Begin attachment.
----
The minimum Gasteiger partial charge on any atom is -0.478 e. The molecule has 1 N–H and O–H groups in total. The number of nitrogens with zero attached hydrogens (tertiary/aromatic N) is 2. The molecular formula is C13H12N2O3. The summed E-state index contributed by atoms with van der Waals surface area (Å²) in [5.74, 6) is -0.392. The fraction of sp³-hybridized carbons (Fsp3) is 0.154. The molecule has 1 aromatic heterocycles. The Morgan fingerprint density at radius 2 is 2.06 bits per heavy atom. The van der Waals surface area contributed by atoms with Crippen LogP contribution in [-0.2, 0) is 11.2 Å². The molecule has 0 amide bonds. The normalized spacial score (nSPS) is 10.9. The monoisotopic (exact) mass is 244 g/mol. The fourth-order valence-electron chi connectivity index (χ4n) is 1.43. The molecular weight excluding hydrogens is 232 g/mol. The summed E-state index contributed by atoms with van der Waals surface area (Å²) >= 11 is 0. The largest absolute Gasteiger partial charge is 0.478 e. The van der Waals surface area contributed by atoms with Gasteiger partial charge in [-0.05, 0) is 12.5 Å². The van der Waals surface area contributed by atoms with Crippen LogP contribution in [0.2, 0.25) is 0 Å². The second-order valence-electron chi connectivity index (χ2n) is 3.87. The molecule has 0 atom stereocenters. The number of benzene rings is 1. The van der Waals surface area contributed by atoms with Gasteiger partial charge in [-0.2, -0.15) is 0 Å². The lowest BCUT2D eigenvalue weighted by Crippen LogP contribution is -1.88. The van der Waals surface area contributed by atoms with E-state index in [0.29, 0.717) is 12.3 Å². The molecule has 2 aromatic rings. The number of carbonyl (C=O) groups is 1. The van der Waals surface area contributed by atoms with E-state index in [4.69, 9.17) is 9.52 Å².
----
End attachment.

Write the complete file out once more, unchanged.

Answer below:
The minimum Gasteiger partial charge on any atom is -0.478 e. The molecule has 1 N–H and O–H groups in total. The number of nitrogens with zero attached hydrogens (tertiary/aromatic N) is 2. The molecular formula is C13H12N2O3. The summed E-state index contributed by atoms with van der Waals surface area (Å²) in [5.74, 6) is -0.392. The fraction of sp³-hybridized carbons (Fsp3) is 0.154. The molecule has 1 aromatic heterocycles. The Morgan fingerprint density at radius 2 is 2.06 bits per heavy atom. The van der Waals surface area contributed by atoms with Crippen LogP contribution in [-0.2, 0) is 11.2 Å². The molecule has 0 amide bonds. The normalized spacial score (nSPS) is 10.9. The monoisotopic (exact) mass is 244 g/mol. The fourth-order valence-electron chi connectivity index (χ4n) is 1.43. The molecular weight excluding hydrogens is 232 g/mol. The summed E-state index contributed by atoms with van der Waals surface area (Å²) >= 11 is 0. The largest absolute Gasteiger partial charge is 0.478 e. The van der Waals surface area contributed by atoms with Gasteiger partial charge in [-0.05, 0) is 12.5 Å². The van der Waals surface area contributed by atoms with Crippen LogP contribution in [0.2, 0.25) is 0 Å². The second-order valence-electron chi connectivity index (χ2n) is 3.87. The molecule has 0 atom stereocenters. The number of benzene rings is 1. The van der Waals surface area contributed by atoms with Gasteiger partial charge in [-0.2, -0.15) is 0 Å². The lowest BCUT2D eigenvalue weighted by Crippen LogP contribution is -1.88. The van der Waals surface area contributed by atoms with E-state index in [0.29, 0.717) is 12.3 Å². The molecule has 2 aromatic rings. The number of carbonyl (C=O) groups is 1. The van der Waals surface area contributed by atoms with E-state index in [4.69, 9.17) is 9.52 Å².